29/04/2015 · 5:16 pm
Jim Murphy cannot take all of the credit for the rise of the SNP in the polls: even before he declared his candidacy, the SNP were looking set to take the majority of the Scottish seats.
But under his leadership, the likelihood of Scottish Labour remaining a significant force in politics at Westminster has continued to fall, to the point where there is an even chance that Jim Murphy may not even be Renfrewshire East’s MP after 7th May: Electoral Calculus currently predicts Murphy’s margin of victory as 1.1%, in a seat which was 20 points ahead of the Tory challenger in 2010, when SNP was in fourth place behind the LibDems.
This is a shattering upset for the man who wanted to be Scotland’s First Minister. In October 2014, Jim Murphy – the third candidate in the Labour leadership race and the only not an MSP – told the Scottish Daily Record:
“I want to unite the Labour Party but, more importantly, I want to bring the country back together after the referendum.
“I am not going to shout at or about the SNP, I am going to talk to and listen to Scotland and I am very clear that the job I am applying for is to be the First Minister of Scotland.”
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Filed under Elections, GE2015, Politics
Tagged as Adam Ramsay, Chris Grayling, Employment tribunals, GE2015, Jim Murphy, Joe Twyman, Kenny MacAskill, Labour Party, Law Society of Scotland, Len McCluskey, Polly Toynbee, Scottish Labour, Stuart Naismith, Theresa May, UNITE
20/07/2012 · 1:17 pm
The previous constitutional posts have been based on a short list of things pretty much everyone agrees you should have in a functioning modern democracy. Politicians in government (or with hopes of being in government soon) may be less enthusiastic about some of the provisions, which are explicitly intended to restrict their power. But most of them are provisions that even the UK’s unwritten Constitution allows for and that even governments with a thundering huge majority will think carefully before overturning.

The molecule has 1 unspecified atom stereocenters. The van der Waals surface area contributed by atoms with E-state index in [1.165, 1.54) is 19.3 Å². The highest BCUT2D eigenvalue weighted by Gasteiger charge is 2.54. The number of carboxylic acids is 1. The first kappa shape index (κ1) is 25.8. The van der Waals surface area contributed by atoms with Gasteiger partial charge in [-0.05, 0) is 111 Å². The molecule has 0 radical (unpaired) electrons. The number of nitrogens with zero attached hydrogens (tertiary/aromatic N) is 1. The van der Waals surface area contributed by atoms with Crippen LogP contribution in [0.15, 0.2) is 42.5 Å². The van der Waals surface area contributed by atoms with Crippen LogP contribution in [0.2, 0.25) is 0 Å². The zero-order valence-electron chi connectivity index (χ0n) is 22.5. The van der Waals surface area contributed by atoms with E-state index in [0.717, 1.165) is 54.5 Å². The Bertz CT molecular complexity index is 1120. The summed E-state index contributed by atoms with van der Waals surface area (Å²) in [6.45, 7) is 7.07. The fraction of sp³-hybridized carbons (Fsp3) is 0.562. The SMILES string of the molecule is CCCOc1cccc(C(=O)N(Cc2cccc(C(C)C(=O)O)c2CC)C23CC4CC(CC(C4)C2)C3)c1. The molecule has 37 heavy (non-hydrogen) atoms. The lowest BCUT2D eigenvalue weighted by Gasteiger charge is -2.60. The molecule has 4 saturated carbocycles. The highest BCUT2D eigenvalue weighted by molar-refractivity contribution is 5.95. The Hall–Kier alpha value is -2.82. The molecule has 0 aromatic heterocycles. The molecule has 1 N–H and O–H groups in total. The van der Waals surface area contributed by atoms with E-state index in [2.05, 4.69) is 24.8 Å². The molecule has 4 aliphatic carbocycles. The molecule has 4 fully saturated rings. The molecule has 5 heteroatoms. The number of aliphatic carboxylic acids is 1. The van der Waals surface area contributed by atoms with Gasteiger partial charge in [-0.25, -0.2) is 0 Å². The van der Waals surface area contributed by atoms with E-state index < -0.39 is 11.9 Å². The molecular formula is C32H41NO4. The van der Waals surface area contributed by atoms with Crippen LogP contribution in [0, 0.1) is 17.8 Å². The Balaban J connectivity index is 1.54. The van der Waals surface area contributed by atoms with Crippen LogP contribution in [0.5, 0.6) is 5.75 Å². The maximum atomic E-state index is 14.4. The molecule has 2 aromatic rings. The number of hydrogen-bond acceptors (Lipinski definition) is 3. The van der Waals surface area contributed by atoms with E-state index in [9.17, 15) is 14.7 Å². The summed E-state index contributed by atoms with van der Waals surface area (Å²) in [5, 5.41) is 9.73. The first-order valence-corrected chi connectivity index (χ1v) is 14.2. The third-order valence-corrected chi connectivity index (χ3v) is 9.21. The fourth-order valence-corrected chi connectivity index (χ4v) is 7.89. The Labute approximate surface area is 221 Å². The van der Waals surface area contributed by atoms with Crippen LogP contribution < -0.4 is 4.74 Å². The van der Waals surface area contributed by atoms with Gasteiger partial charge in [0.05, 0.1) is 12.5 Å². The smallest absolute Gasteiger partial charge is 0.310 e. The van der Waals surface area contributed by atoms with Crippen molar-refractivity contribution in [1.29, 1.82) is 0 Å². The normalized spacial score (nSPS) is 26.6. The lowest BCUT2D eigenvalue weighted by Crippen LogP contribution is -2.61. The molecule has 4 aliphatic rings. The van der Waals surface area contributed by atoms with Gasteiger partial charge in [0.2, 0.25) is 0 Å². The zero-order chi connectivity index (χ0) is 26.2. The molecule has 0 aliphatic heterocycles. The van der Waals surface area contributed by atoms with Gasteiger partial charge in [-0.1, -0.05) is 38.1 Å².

What follows is a series of ideas that would
“create a constitutional order that reflects a broad public commitment to a more inclusive, egalitarian, and communitarian way, and to mark Scotland out as a ‘progressive beacon’, the following additional provisions might be considered:”
1. Enhanced constitutional rights
Beginning with the most commonplace:
(a) Economic rights (minimum wage, right to collective bargaining)
Cait Reilly has received widespread ridicule from the right-wing press (and Iain Duncan Smith called her “snooty”) for saying her human rights were breached by being forced to work for her benefits in Poundland: I don’t know who first referred to this as “slave labour”, which is banned by Article Four of the Universal Declaration of Human Rights, but we can agree that being required to work 30 hours a week for £2.30 an hour may be illegal, but it is not literally slavery.
Articles 23-25 of the Universal Declaration of Human Rights, however, were clearly breached:
Article 23: (1) Everyone has the right to work, to free choice of employment, to just and favourable conditions of work and to protection against unemployment.
(2) Everyone, without any discrimination, has the right to equal pay for equal work.
(3) Everyone who works has the right to just and favourable remuneration ensuring for himself and his family an existence worthy of human dignity, and supplemented, if necessary, by other means of social protection.
(4) Everyone has the right to form and to join trade unions for the protection of his interests.
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Filed under Benefits, Elections, Human Rights, Poverty, Scottish Constitution, Scottish Culture, Scottish Politics, Supermarkets
Tagged as bullying, Cait Reilly, Care Quality Commission, House MD, Iain Duncan Smith, Olympics, PCS Union, right to strike, Rose Fernandez, Theresa May, UK Border Agency, UNITE, workfare
25/03/2012 · 9:19 am
One of the earliest Tory reactions I saw to the news that you can buy a private dinner with David Cameron was certainly predictable: Iain “The Slapper” Dale tweeted
and then in response perhaps to people noting his reaction had sounded almost positive, he added about half an hour later:
It’s only eighty-four years ago that a working-class woman would have been able to vote at all. (The Representation of the People Acts 1884, 1918, and 1928 gradually removed property tests from the right to vote.) Since it first became possible for working-class men to vote, trade unions have been providing funds to get MPs elected who would represent labour in Parliament. In order to campaign for office, a Parliamentary candidate needs money: in order to win, they need more than just their own personal funds, no matter how large. Even in the age of social media, this is true. And where a politician takes money, they will take policy.
Part of the problem with Labour policy has become the conviction by careerist Labour politicians that they will get funding from trade unions forever while taking their policies from the Daily Mail and The Sun. But that isn’t a problem on the same scale as this:
Peter Cruddas, who having been found out has been ordered to resign, was caught on tape admitting
“Two hundred grand to 250 is premier league… what you would get is, when we talk about your donations the first thing we want to do is get you at the Cameron/Osborne dinners,” he says.
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